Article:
Community reviews for Trading Cards

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Great tool for allowing kids to engage with and explore vocabulary across content areas

I'm always looking for tools that can be used across the content areas, with little need for tutorials - this is one of those apps. I would like for there to be other ways for students to customize their cards, but I also appreciate that the limited choices probably keep the focus where it belongs: on developing an understanding of vocabulary terms.
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Biography Trading Cards Make Learning Fun

I first saw this app when touring a neighboring school district. I was impressed with how engaged the students were in creating their products, but couldn't tell if it was superficial learning or not. So I asked a 5th grade teacher to try it out in her room. Her response to me was, "It's a great app for SS and biographies. Really focuses the kids' research to summarize what they learned. They also did a project of their choice, but this is good to check understanding at a glance." These cards are good for a basic understanding check, but I wouldn't base an assessment of a child's learning solely on this tool. I wish there was a way to personalize the template. For example, in the real person template, I want to change the "time period" to say birthdate but I cannot do so. I also would like to see templates that reflect trading cards students are using today, like Pokemon, baseball cards, etc., instead of just the ornate ones offered. There also doesn't seem to be an easy way to go back if you chose the wrong type of card.
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Create Trading Cards about real and fictional people, real and fictional people, objects, events, or vocab

ReadWriteThink's Trading Cards app is great for presenting information about a given subject. Students can demonstrate their understanding of a person, character, or topic. Each card has a series of guiding questions that will summarize a student's learning. One of my favorite features is that a pop-up text box appears next to each field that rephrases the question and gives more information. This has been especially helpful to my ELL students who may not understand the initial prompt. Completed cards can be organized into collections that support a single topic, such as main characters in a book, or European explorers. Each response is limited to 120 characters so students must learn to be concise with their answers. The trading cards can be saved to photos or e-mailed. No log-in is required and the app supports multiple users if you are not in a 1:1 environment. Students can upload images from the camera or photos. I don't like that the cards are not very visually appealing and there is no option to modify or customize the cards.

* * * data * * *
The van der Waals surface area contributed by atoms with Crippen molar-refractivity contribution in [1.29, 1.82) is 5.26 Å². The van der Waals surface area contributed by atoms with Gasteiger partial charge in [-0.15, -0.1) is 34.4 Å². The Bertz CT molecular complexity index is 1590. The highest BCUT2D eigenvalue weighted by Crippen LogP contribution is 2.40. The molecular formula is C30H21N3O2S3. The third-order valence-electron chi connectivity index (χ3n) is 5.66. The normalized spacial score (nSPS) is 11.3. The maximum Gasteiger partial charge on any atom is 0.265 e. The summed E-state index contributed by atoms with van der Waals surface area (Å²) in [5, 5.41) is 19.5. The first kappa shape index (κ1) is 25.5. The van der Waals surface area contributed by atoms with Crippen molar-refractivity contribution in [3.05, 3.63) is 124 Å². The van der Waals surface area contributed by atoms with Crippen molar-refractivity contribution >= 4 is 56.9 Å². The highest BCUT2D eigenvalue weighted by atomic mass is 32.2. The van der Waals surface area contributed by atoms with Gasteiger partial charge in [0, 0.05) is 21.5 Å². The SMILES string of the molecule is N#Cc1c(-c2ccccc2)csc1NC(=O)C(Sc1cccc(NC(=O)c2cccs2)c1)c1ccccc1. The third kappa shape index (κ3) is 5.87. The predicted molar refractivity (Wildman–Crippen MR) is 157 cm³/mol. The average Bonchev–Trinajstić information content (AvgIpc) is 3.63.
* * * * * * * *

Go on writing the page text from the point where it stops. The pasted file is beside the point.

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Take traditional activities and trade up with Trading Cards.

Making trading cards for words, subjects, events, and characters studied in the classroom is not new. But due to their relatively small size, the final products are often messy. The Trading Cards app allows students to reflect on what they have learned through a series of higher level thinking questions and produce something that they can be proud of.
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This is a fun take on the standard "flashcard" and has many classroom applications.

This is a pretty basic tool with little personalizing in the way of color, fonts or formatting. With that said, it is a great way for students to format guided research and share information with others.
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Good flash card/trading card designer.

Good flashcard and card presentation tool. However, users are limited to preset cards. The app really needs to be able to break out of the presets and allow users to create their own categories.
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